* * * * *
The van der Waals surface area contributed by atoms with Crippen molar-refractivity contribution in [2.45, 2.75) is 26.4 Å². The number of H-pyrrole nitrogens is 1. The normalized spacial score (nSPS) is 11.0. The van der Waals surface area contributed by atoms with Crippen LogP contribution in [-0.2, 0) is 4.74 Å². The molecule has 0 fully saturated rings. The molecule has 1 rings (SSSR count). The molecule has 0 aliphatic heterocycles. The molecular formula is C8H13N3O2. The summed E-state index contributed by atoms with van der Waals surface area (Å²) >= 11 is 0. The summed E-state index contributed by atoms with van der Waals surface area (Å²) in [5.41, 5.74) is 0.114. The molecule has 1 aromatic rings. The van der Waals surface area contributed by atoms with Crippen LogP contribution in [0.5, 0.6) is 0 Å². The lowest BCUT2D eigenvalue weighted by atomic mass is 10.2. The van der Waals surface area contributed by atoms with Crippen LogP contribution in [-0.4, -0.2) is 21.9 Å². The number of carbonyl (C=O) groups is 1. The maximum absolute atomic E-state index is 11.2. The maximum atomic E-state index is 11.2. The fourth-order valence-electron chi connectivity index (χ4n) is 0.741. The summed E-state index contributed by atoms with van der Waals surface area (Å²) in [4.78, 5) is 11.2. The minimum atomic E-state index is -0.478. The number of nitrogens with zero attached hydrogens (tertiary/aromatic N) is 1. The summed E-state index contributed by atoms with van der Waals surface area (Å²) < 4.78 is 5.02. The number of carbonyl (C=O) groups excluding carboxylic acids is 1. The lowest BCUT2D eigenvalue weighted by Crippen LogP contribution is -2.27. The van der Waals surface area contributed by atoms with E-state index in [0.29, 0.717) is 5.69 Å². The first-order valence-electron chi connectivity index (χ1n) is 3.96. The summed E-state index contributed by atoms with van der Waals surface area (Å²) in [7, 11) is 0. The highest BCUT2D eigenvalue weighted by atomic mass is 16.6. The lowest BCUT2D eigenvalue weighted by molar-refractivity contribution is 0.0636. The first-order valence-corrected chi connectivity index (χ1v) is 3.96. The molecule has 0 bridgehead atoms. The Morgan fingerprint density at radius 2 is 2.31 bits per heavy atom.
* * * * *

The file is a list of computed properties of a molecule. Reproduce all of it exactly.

The van der Waals surface area contributed by atoms with Crippen molar-refractivity contribution in [2.45, 2.75) is 26.4 Å². The number of H-pyrrole nitrogens is 1. The normalized spacial score (nSPS) is 11.0. The van der Waals surface area contributed by atoms with Crippen LogP contribution in [-0.2, 0) is 4.74 Å². The molecule has 0 fully saturated rings. The molecule has 1 rings (SSSR count). The molecule has 0 aliphatic heterocycles. The molecular formula is C8H13N3O2. The summed E-state index contributed by atoms with van der Waals surface area (Å²) >= 11 is 0. The summed E-state index contributed by atoms with van der Waals surface area (Å²) in [5.41, 5.74) is 0.114. The molecule has 1 aromatic rings. The van der Waals surface area contributed by atoms with Crippen LogP contribution in [0.5, 0.6) is 0 Å². The lowest BCUT2D eigenvalue weighted by atomic mass is 10.2. The van der Waals surface area contributed by atoms with Crippen LogP contribution in [-0.4, -0.2) is 21.9 Å². The number of carbonyl (C=O) groups is 1. The maximum absolute atomic E-state index is 11.2. The maximum atomic E-state index is 11.2. The fourth-order valence-electron chi connectivity index (χ4n) is 0.741. The summed E-state index contributed by atoms with van der Waals surface area (Å²) in [4.78, 5) is 11.2. The minimum atomic E-state index is -0.478. The number of nitrogens with zero attached hydrogens (tertiary/aromatic N) is 1. The summed E-state index contributed by atoms with van der Waals surface area (Å²) < 4.78 is 5.02. The number of carbonyl (C=O) groups excluding carboxylic acids is 1. The lowest BCUT2D eigenvalue weighted by Crippen LogP contribution is -2.27. The van der Waals surface area contributed by atoms with E-state index in [0.29, 0.717) is 5.69 Å². The first-order valence-electron chi connectivity index (χ1n) is 3.96. The summed E-state index contributed by atoms with van der Waals surface area (Å²) in [7, 11) is 0. The highest BCUT2D eigenvalue weighted by atomic mass is 16.6. The lowest BCUT2D eigenvalue weighted by molar-refractivity contribution is 0.0636. The first-order valence-corrected chi connectivity index (χ1v) is 3.96. The molecule has 0 bridgehead atoms. The Morgan fingerprint density at radius 2 is 2.31 bits per heavy atom.